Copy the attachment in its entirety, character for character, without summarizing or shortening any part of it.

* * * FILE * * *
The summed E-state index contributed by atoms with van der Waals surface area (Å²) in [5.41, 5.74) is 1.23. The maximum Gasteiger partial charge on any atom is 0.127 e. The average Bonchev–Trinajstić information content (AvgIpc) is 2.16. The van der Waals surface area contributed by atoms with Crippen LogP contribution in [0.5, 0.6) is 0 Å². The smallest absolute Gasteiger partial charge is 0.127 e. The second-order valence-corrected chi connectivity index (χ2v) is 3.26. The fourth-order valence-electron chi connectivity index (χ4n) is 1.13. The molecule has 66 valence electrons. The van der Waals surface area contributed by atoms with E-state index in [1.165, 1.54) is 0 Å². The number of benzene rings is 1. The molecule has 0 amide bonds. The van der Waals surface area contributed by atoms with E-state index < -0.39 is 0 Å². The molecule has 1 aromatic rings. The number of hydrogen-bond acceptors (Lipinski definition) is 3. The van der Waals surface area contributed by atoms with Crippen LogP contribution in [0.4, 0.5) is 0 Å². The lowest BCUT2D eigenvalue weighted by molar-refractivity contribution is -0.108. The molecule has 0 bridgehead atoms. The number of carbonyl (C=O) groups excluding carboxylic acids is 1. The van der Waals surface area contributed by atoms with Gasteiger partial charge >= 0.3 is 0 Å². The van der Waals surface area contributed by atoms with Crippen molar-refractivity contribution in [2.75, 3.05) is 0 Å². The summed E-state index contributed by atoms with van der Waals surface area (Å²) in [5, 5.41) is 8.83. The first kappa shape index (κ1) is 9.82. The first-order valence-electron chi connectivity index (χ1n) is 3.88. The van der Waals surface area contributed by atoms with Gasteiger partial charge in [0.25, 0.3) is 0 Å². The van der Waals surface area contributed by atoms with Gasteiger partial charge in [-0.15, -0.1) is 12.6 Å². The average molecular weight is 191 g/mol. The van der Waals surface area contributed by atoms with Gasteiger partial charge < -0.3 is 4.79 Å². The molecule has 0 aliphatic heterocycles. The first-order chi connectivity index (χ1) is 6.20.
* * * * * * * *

The summed E-state index contributed by atoms with van der Waals surface area (Å²) in [5.41, 5.74) is 1.23. The maximum Gasteiger partial charge on any atom is 0.127 e. The average Bonchev–Trinajstić information content (AvgIpc) is 2.16. The van der Waals surface area contributed by atoms with Crippen LogP contribution in [0.5, 0.6) is 0 Å². The smallest absolute Gasteiger partial charge is 0.127 e. The second-order valence-corrected chi connectivity index (χ2v) is 3.26. The fourth-order valence-electron chi connectivity index (χ4n) is 1.13. The molecule has 66 valence electrons. The van der Waals surface area contributed by atoms with E-state index in [1.165, 1.54) is 0 Å². The number of benzene rings is 1. The molecule has 0 amide bonds. The van der Waals surface area contributed by atoms with E-state index < -0.39 is 0 Å². The molecule has 1 aromatic rings. The number of hydrogen-bond acceptors (Lipinski definition) is 3. The van der Waals surface area contributed by atoms with Crippen LogP contribution in [0.4, 0.5) is 0 Å². The lowest BCUT2D eigenvalue weighted by molar-refractivity contribution is -0.108. The molecule has 0 bridgehead atoms. The number of carbonyl (C=O) groups excluding carboxylic acids is 1. The van der Waals surface area contributed by atoms with Gasteiger partial charge >= 0.3 is 0 Å². The van der Waals surface area contributed by atoms with Crippen molar-refractivity contribution in [2.75, 3.05) is 0 Å². The summed E-state index contributed by atoms with van der Waals surface area (Å²) in [5, 5.41) is 8.83. The first kappa shape index (κ1) is 9.82. The first-order valence-electron chi connectivity index (χ1n) is 3.88. The van der Waals surface area contributed by atoms with Gasteiger partial charge in [0.25, 0.3) is 0 Å². The van der Waals surface area contributed by atoms with Gasteiger partial charge in [-0.15, -0.1) is 12.6 Å². The average molecular weight is 191 g/mol. The van der Waals surface area contributed by atoms with Gasteiger partial charge < -0.3 is 4.79 Å². The molecule has 0 aliphatic heterocycles. The first-order chi connectivity index (χ1) is 6.20.